Second Corinthians Church at Corinth Πρὸς Κορινθίους Βʹ Epistola II ad Corinthios 2 Cor 2C
Galatians Church at Galatia Πρὸς Γαλάτας Epistola ad Galatas Gal G
Ephesians Church at Ephesus Πρὸς Ἐφεσίους Epistola ad Ephesios Eph E
Philippians Church at Philippi Πρὸς Φιλιππησίους Epistola ad Philippenses Phil Phi
Colossians Church at Colossae Πρὸς Κολοσσαεῖς Epistola ad Colossenses Col C
First Thessalonians Church at Thessalonica Πρὸς Θεσσαλονικεῖς Αʹ Epistola I ad Thessalonicenses 1 Thess 1Th
Second Thessalonians Church at Thessalonica Πρὸς Θεσσαλονικεῖς Βʹ Epistola II ad Thessalonicenses 2 Thess 2Th
First Timothy Saint Timothy Πρὸς Τιμόθεον Αʹ Epistola I ad Timotheum 1 Tim 1T
Second Timothy Saint Timothy Πρὸς Τιμόθεον Βʹ Epistola II ad Timotheum 2 Tim 2T
Titus Saint Titus Πρὸς Τίτον Epistola ad Titum Tit T
Philemon Saint Philemon Πρὸς Φιλήμονα Epistola ad Philemonem Philem P
Hebrews* Hebrew Christians Πρὸς Έβραίους Epistola ad Hebraeus Heb H

This ordering is remarkably consistent in the manuscript tradition, with very few deviations. The evident principle of organization is descending length of the Greek text, but keeping the four pastoral epistles addressed to individuals in a separate final section. The only anomaly is that Galatians precedes the slightly longer Ephesians.[9]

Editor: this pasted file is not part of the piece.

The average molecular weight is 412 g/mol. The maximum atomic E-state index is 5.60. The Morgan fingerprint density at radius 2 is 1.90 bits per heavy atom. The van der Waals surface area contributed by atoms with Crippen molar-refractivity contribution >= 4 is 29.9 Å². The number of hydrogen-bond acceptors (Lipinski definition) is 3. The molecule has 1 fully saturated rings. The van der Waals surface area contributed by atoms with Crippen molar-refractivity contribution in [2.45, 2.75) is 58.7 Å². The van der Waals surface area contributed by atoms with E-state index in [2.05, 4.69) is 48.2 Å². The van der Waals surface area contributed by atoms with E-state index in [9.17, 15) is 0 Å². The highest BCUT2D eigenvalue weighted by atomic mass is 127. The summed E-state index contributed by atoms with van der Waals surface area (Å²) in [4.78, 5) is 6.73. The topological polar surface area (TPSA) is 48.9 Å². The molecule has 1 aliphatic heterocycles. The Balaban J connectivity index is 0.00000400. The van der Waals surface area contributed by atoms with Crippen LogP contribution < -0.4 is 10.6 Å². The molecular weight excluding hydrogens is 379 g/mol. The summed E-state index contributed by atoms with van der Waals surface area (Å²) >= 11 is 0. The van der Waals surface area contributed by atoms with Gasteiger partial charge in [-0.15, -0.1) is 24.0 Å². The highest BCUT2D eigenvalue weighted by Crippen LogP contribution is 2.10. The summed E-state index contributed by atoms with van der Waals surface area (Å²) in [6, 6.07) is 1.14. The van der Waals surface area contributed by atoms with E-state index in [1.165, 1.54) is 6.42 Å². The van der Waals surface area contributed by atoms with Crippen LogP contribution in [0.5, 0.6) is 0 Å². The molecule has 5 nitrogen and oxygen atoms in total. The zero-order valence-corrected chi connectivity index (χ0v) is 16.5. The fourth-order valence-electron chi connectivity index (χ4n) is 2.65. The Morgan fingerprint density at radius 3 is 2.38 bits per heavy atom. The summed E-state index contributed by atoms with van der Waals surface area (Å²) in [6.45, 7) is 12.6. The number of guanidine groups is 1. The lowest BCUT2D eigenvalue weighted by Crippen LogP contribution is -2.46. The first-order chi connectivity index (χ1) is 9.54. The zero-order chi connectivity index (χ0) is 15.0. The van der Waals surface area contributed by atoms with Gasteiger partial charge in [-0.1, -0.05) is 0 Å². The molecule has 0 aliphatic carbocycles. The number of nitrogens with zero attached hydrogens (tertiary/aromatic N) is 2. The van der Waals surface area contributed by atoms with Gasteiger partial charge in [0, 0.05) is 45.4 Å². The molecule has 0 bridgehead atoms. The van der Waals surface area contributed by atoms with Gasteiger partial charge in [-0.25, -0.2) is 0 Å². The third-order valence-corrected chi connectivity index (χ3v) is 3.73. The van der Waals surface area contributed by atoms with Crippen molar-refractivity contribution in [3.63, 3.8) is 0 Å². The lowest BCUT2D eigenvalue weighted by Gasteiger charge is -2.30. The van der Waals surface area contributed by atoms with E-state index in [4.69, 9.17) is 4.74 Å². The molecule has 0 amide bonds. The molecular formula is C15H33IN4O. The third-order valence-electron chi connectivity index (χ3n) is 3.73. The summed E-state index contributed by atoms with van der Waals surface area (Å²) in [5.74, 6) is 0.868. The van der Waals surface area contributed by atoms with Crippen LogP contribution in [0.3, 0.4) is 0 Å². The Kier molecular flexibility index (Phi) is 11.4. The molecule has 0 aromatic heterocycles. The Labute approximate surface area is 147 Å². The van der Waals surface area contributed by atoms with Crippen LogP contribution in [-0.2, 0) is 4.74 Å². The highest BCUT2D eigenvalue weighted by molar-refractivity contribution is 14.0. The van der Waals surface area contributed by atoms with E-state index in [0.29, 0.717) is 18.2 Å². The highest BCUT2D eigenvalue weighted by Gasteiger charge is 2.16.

In modern editions, the formally anonymous Epistle to the Hebrews is placed at the end of Paul's letters and before the general epistles. This practice was popularized through the 4th century Vulgate by Jerome, who was aware of ancient doubts about its authorship, and is also followed in most medieval Byzantine manuscripts with hardly any exceptions.[9]

The placement of Hebrews among the Pauline epistles is less consistent in the manuscripts:

Lost Pauline epistles

Paul's own writings are sometimes thought to indicate several of his letters that have not been preserved:

Pseudepigraphic epistles

Further information: Pseudepigrapha

Several other epistles were attributed to Paul during the course of history but are now considered pseudepigraphic: